Ivy Leagues Top U.S News & World Report College Rankings
Harvard University snagged first place tied with Princeton University, followed by Yale University and Columbia University.
California Institute of Technology, Massachusetts Institute of Technology, Stanford University, University of Chicago, and University of Pennsylvania rounded out the top 10 in a five-way tie.
The top 20 universities varied little from last year, although University of Chicago jumped four spots, forcing Dartmouth University out of the top 10.
Other big jumps include the University of Miami, which jumped nine spots to No. 38, and Rensselaer Polytechnic Institute, which dropped down to No. 50.
Going to a top-tier school doesn’t come at a cheap price, as tuition and fees totaled to about $39,849 and $37,000 at Harvard and Princeton, respectively.
Yet, parents might be interested that the best colleges in the nation also topped the Best Value list. Harvard, Yale, Princeton, Stanford, and MIT took the top five spots by offering the largest percentage of need-based financial aid. U.S. News said 61.4 percent of Harvard students received need-based grants, compared with 56.6 percent of Yale students.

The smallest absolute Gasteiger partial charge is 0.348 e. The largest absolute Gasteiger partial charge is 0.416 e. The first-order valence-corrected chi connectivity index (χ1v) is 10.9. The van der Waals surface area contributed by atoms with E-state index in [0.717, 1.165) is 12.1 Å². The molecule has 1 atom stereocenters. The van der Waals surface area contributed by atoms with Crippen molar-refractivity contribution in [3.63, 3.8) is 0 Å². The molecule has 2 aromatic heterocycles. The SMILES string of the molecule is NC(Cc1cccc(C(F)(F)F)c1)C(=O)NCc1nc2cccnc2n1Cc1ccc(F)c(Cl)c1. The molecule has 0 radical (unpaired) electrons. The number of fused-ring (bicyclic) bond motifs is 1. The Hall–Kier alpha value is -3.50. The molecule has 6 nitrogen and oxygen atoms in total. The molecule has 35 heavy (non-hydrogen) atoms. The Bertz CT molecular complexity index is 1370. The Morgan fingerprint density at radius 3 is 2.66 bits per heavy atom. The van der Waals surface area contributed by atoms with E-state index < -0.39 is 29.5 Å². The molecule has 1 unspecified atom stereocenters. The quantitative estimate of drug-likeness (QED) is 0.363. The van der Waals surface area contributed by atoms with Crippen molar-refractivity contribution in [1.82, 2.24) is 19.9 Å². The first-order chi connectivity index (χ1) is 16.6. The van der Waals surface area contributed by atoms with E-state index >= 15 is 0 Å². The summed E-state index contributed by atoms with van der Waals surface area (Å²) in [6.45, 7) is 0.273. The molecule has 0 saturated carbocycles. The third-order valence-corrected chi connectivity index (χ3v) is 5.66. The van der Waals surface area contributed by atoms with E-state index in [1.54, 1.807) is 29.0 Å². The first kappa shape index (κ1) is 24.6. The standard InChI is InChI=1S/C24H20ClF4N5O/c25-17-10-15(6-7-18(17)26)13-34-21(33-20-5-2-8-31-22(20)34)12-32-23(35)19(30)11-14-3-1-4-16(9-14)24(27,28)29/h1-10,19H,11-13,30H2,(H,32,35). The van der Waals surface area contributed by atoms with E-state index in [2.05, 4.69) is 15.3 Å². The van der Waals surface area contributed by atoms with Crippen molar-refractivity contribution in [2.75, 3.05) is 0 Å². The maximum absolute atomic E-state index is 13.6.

The University of California system is ranked as the best public school system, with five of its schools ranked in the top ten public universities. Both University of California – Los Angeles and University of California – Berkeley are noted as the best public schools on the overall university rankings.
In the National Liberal Arts Colleges category, Williams College took first place once again over Amherst College. These schools, followed by Swarthmore College, are ranked as the top liberal arts colleges offering at least half their degrees in liberal arts.
Schools like University of Maryland-Baltimore County, George Mason University, and Indiana University-Purdue University topped the up-and-coming schools list. These represent the colleges “making the most promising and innovative changes in the areas of academics, faculty, and student life.”
The magazine ranks schools according to criteria including the college’s financial endowments, average SAT scores of incoming students, assessment by administrators at peer institutions, retention of students, alumni giving, graduation rate, high school counselor ratings of colleges, and more.
The largest factor in the ranking is the assessment of the school’s reputation by peer institutions and high school college admissions counselors, amounting to 22.5 percent.
U.S. News & World Report has compiled these rankings annually since 1983. Some academics disagree with the ratings and suggest that school officials seek ways to look better for the rankings.
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